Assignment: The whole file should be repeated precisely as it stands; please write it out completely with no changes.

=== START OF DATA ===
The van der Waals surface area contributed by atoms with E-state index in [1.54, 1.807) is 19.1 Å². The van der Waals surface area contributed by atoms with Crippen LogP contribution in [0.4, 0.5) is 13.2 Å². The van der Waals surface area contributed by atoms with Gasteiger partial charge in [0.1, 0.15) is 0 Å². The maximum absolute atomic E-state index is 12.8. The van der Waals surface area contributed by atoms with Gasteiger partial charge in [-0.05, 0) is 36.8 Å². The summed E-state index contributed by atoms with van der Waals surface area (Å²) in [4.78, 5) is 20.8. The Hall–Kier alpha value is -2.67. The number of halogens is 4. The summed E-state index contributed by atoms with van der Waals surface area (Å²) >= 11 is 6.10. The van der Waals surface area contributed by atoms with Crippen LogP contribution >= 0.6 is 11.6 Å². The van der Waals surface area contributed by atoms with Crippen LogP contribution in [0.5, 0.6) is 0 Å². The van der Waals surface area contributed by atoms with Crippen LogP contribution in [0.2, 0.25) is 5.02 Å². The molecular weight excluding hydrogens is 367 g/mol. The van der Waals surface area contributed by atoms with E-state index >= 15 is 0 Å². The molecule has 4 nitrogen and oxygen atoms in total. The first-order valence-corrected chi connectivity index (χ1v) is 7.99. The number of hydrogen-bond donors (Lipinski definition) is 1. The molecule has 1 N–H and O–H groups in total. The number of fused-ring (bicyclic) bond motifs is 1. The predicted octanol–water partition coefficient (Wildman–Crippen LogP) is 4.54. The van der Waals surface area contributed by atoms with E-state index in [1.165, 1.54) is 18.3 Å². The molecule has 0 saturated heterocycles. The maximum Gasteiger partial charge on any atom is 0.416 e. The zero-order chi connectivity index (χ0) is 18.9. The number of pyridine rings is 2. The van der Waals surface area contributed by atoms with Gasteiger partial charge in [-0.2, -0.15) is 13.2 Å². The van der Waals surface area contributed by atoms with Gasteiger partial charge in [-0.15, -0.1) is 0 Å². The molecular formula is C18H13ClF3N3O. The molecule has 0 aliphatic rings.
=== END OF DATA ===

The van der Waals surface area contributed by atoms with E-state index in [1.54, 1.807) is 19.1 Å². The van der Waals surface area contributed by atoms with Crippen LogP contribution in [0.4, 0.5) is 13.2 Å². The van der Waals surface area contributed by atoms with Gasteiger partial charge in [0.1, 0.15) is 0 Å². The maximum absolute atomic E-state index is 12.8. The van der Waals surface area contributed by atoms with Gasteiger partial charge in [-0.05, 0) is 36.8 Å². The summed E-state index contributed by atoms with van der Waals surface area (Å²) in [4.78, 5) is 20.8. The Hall–Kier alpha value is -2.67. The number of halogens is 4. The summed E-state index contributed by atoms with van der Waals surface area (Å²) >= 11 is 6.10. The van der Waals surface area contributed by atoms with Crippen LogP contribution >= 0.6 is 11.6 Å². The van der Waals surface area contributed by atoms with Crippen LogP contribution in [0.5, 0.6) is 0 Å². The van der Waals surface area contributed by atoms with Crippen LogP contribution in [0.2, 0.25) is 5.02 Å². The molecular weight excluding hydrogens is 367 g/mol. The van der Waals surface area contributed by atoms with E-state index >= 15 is 0 Å². The molecule has 4 nitrogen and oxygen atoms in total. The first-order valence-corrected chi connectivity index (χ1v) is 7.99. The number of hydrogen-bond donors (Lipinski definition) is 1. The molecule has 1 N–H and O–H groups in total. The number of fused-ring (bicyclic) bond motifs is 1. The predicted octanol–water partition coefficient (Wildman–Crippen LogP) is 4.54. The van der Waals surface area contributed by atoms with E-state index in [1.165, 1.54) is 18.3 Å². The molecule has 0 saturated heterocycles. The maximum Gasteiger partial charge on any atom is 0.416 e. The zero-order chi connectivity index (χ0) is 18.9. The number of pyridine rings is 2. The van der Waals surface area contributed by atoms with Gasteiger partial charge in [-0.2, -0.15) is 13.2 Å². The van der Waals surface area contributed by atoms with Gasteiger partial charge in [-0.15, -0.1) is 0 Å². The molecular formula is C18H13ClF3N3O. The molecule has 0 aliphatic rings.